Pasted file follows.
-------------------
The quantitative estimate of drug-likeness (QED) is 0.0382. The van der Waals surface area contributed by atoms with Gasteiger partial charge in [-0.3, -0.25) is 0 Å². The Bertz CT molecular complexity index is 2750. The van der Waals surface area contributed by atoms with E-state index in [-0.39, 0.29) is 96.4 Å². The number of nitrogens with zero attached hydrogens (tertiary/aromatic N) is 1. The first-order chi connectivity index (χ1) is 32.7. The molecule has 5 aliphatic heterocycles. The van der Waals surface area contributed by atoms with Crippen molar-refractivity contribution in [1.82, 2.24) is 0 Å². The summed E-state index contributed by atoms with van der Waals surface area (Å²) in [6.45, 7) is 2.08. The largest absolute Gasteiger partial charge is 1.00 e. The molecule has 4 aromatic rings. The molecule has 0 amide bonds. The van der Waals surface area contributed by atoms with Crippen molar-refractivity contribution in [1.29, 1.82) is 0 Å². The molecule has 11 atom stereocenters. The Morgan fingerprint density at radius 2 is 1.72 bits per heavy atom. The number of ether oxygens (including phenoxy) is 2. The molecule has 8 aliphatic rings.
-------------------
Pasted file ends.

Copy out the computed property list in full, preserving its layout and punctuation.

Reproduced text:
The quantitative estimate of drug-likeness (QED) is 0.0382. The van der Waals surface area contributed by atoms with Gasteiger partial charge in [-0.3, -0.25) is 0 Å². The Bertz CT molecular complexity index is 2750. The van der Waals surface area contributed by atoms with E-state index in [-0.39, 0.29) is 96.4 Å². The number of nitrogens with zero attached hydrogens (tertiary/aromatic N) is 1. The first-order chi connectivity index (χ1) is 32.7. The molecule has 5 aliphatic heterocycles. The van der Waals surface area contributed by atoms with Crippen molar-refractivity contribution in [1.82, 2.24) is 0 Å². The summed E-state index contributed by atoms with van der Waals surface area (Å²) in [6.45, 7) is 2.08. The largest absolute Gasteiger partial charge is 1.00 e. The molecule has 4 aromatic rings. The molecule has 0 amide bonds. The van der Waals surface area contributed by atoms with Crippen molar-refractivity contribution in [1.29, 1.82) is 0 Å². The molecule has 11 atom stereocenters. The Morgan fingerprint density at radius 2 is 1.72 bits per heavy atom. The number of ether oxygens (including phenoxy) is 2. The molecule has 8 aliphatic rings.